Cuba Through The Lens

Words by Will Forster & images by Will Forster

Surf Simply has evolved to become as much about travel and photography, as surfing. So when coaches, Will Forster and Jessie Carnes saw no swell on the charts for their upcoming trip to Cuba, they were unperturbed. Instead of boards, they simply packed a quiver of lenses and brought back this beautiful portrait of the island’s unique and colorful culture.

“In January last year Surfer Magazine ran an article titled, ‘The Reality of Surfing in Cuba‘, and with two weeks off from coaching Surf Simply Head Coach, Jessie Carnes and I decided it was time to discover Havana, and the history that surrounds the Spanish city. Sadly no swell was predicted, so we settled into a surf free holiday, and instead found a Cuba that percolated warmth, and energy.

Our experience started thusly.

For most countries it is similar to anywhere else, you pick up a visa and get your passport stamped but as you may have heard Cuban relations with the USA have been somewhat delicate. So, our first hurdle was to get grits eating, Tim McGraw singing, Tennessee born Jessie across the border. The US Embassy states, ’Travel to Cuba for tourist activities remains prohibited by statute’ – however with all bureaucracy comes grey areas, and loop holes.

Lets just say our visit falls within one of 12 categories outlined by the US Gov., and as it turns out, your trip probably would too: Family visits, journalistic activity, educational activities, religious activities to name a few. An itinerary to reflect your category, plus travel insurance and the visa issued by the airline, and you’re in. We had a slight hiccup going through immigration, in that our travel insurance wasn’t printed, only a document on my phone; this was not acceptable. But with immigration agents swamped with passengers we were given the benefit of the doubt and waved through. In arrivals we started by withdrawing the appropriately named CUC$ (pronounced kook) at an ATM, $1USD to the CUC$.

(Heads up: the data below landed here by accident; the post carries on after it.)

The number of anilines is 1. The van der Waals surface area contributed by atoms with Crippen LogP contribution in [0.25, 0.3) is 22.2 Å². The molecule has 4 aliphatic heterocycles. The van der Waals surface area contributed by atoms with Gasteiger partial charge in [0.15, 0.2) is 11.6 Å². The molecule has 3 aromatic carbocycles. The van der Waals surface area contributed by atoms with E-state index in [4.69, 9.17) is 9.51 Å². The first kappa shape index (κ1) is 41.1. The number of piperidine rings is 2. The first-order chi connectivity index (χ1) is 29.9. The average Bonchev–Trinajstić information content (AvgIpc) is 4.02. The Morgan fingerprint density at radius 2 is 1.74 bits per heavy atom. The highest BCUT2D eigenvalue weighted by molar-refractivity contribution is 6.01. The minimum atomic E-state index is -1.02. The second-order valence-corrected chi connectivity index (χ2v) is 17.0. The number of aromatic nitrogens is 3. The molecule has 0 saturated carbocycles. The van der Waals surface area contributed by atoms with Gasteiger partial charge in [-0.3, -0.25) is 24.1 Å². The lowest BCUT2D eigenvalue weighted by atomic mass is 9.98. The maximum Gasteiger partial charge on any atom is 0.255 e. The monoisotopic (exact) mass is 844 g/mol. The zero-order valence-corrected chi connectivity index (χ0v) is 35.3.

We rented an AirBnB in Old Havana; the bustling tourist area that had the energy and charm of classical Europe – music, dancing and street venders, the marriage of Spanish and Caribbean cultures. Five floors above the bustle, we nestled into our casa.

The trip highlight was the Partagas Cigar Factory tour. Workers are expected to make hundreds of the countries famous export. Floors were full of working desks where individuals would wet, pack and roll cigars collectively making thousands per day.  Staff members received five cigars per week as part of their salary, which many tried to sell to the wandering tourists…thanks Miguel, they were exquisite. (On a side note…and before you say it, no we didn’t question how long they may have been in his tight synthetic trouser pockets in 90* heat, nor did we pay too much attention to the Trip Advisor ‘Don’t buy from the staff’ review, it was an experience, we couldn’t say no).

Our days took us to the Havana Club factory, where the history (and a taste of 7 year old rum) was laid out by an enthusiastic rum connoisseur. To wash the city dust off for a day, we taxied to Playa Santa Maria, part of the Playas de Este; a classically Caribbean beach in the shadow of soviet era tower blocks dressed up as hotels, some how being both obscure and beautiful.

A visit to the Museum of the Cuban Revolution taught us about the fight and struggle both under the Batista dictatorship, and that from Che Guevara, Fidel and Raul Castro. The Museum is within the Presidential Palace, which became the first target of attack during the uprising; gun shot holes still speckle its exterior. Vehicles and belongings of those leading the revolution are displayed here, as well as evidence of the USA’s surveillance over Cuba, including a reconnaissance aircraft gunned down by cuban forces during the Cuban Missile Crises.

Its rare for Cubans to talk with tourists about modern Cuba. It’s clear money is hard to come by, and opportunity may be controlled by the state. The ladies who looked after our accommodation, you are kind and wonderful and exactly who you would want to represent a population. Regardless of it’s history of political turmoil, the people of Cuba overflow with compassion, love and humility.”


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